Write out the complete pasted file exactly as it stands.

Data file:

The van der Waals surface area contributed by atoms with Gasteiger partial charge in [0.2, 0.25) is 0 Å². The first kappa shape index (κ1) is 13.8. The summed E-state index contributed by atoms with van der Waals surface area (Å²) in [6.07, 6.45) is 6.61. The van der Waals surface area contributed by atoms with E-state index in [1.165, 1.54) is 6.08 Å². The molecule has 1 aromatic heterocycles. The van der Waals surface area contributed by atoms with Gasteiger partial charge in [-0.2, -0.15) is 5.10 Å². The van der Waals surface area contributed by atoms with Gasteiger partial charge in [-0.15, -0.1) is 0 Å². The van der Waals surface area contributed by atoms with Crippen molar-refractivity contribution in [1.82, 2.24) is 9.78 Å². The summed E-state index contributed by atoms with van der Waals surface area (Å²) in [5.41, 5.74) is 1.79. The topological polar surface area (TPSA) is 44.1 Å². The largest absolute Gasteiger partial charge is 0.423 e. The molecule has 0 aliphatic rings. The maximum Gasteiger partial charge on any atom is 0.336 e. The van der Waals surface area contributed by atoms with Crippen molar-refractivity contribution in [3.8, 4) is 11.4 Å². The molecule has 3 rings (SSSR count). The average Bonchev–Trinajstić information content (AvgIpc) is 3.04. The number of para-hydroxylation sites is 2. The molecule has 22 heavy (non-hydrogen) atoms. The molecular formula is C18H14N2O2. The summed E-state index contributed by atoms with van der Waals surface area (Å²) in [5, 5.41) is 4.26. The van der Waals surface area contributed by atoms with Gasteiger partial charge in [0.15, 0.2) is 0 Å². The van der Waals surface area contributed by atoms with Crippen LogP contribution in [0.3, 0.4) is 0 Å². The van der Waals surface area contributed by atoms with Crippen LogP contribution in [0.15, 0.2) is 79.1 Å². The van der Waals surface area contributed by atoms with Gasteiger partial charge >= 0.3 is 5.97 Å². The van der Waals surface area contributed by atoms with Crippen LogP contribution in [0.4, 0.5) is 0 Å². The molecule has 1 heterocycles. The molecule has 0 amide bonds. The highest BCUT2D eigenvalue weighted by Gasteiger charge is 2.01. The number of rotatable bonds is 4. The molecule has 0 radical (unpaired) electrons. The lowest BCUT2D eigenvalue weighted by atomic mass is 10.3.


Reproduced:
The van der Waals surface area contributed by atoms with Gasteiger partial charge in [0.2, 0.25) is 0 Å². The first kappa shape index (κ1) is 13.8. The summed E-state index contributed by atoms with van der Waals surface area (Å²) in [6.07, 6.45) is 6.61. The van der Waals surface area contributed by atoms with E-state index in [1.165, 1.54) is 6.08 Å². The molecule has 1 aromatic heterocycles. The van der Waals surface area contributed by atoms with Gasteiger partial charge in [-0.2, -0.15) is 5.10 Å². The van der Waals surface area contributed by atoms with Gasteiger partial charge in [-0.15, -0.1) is 0 Å². The van der Waals surface area contributed by atoms with Crippen molar-refractivity contribution in [1.82, 2.24) is 9.78 Å². The summed E-state index contributed by atoms with van der Waals surface area (Å²) in [5.41, 5.74) is 1.79. The topological polar surface area (TPSA) is 44.1 Å². The largest absolute Gasteiger partial charge is 0.423 e. The molecule has 0 aliphatic rings. The maximum Gasteiger partial charge on any atom is 0.336 e. The van der Waals surface area contributed by atoms with Crippen molar-refractivity contribution in [3.8, 4) is 11.4 Å². The molecule has 3 rings (SSSR count). The average Bonchev–Trinajstić information content (AvgIpc) is 3.04. The number of para-hydroxylation sites is 2. The molecule has 22 heavy (non-hydrogen) atoms. The molecular formula is C18H14N2O2. The summed E-state index contributed by atoms with van der Waals surface area (Å²) in [5, 5.41) is 4.26. The van der Waals surface area contributed by atoms with Gasteiger partial charge in [0.15, 0.2) is 0 Å². The van der Waals surface area contributed by atoms with Crippen LogP contribution in [0.3, 0.4) is 0 Å². The van der Waals surface area contributed by atoms with Crippen LogP contribution in [0.15, 0.2) is 79.1 Å². The van der Waals surface area contributed by atoms with Gasteiger partial charge >= 0.3 is 5.97 Å². The van der Waals surface area contributed by atoms with Crippen LogP contribution in [0.4, 0.5) is 0 Å². The molecule has 1 heterocycles. The molecule has 0 amide bonds. The highest BCUT2D eigenvalue weighted by Gasteiger charge is 2.01. The number of rotatable bonds is 4. The molecule has 0 radical (unpaired) electrons. The lowest BCUT2D eigenvalue weighted by atomic mass is 10.3.